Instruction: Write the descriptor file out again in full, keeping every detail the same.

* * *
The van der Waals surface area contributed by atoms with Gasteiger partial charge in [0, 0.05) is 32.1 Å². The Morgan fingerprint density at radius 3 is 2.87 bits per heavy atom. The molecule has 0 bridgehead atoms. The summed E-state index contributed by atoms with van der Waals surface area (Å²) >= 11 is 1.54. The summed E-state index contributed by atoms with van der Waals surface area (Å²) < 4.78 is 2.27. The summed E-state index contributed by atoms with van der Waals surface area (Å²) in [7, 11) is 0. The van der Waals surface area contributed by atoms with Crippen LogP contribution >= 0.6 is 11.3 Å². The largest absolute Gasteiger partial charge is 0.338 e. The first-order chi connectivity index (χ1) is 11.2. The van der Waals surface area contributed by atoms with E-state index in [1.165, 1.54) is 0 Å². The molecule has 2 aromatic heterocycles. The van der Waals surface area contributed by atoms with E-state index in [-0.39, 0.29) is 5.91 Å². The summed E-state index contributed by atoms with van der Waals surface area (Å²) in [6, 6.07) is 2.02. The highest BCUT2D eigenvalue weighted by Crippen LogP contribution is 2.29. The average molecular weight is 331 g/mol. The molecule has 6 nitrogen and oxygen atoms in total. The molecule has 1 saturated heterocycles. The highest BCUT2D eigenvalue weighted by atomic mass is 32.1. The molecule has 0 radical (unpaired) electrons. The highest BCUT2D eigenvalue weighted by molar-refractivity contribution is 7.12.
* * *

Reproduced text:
The van der Waals surface area contributed by atoms with Gasteiger partial charge in [0, 0.05) is 32.1 Å². The Morgan fingerprint density at radius 3 is 2.87 bits per heavy atom. The molecule has 0 bridgehead atoms. The summed E-state index contributed by atoms with van der Waals surface area (Å²) >= 11 is 1.54. The summed E-state index contributed by atoms with van der Waals surface area (Å²) < 4.78 is 2.27. The summed E-state index contributed by atoms with van der Waals surface area (Å²) in [7, 11) is 0. The van der Waals surface area contributed by atoms with Crippen LogP contribution >= 0.6 is 11.3 Å². The largest absolute Gasteiger partial charge is 0.338 e. The first-order chi connectivity index (χ1) is 11.2. The van der Waals surface area contributed by atoms with E-state index in [1.165, 1.54) is 0 Å². The molecule has 2 aromatic heterocycles. The van der Waals surface area contributed by atoms with E-state index in [-0.39, 0.29) is 5.91 Å². The summed E-state index contributed by atoms with van der Waals surface area (Å²) in [6, 6.07) is 2.02. The highest BCUT2D eigenvalue weighted by Crippen LogP contribution is 2.29. The average molecular weight is 331 g/mol. The molecule has 6 nitrogen and oxygen atoms in total. The molecule has 1 saturated heterocycles. The highest BCUT2D eigenvalue weighted by atomic mass is 32.1. The molecule has 0 radical (unpaired) electrons. The highest BCUT2D eigenvalue weighted by molar-refractivity contribution is 7.12.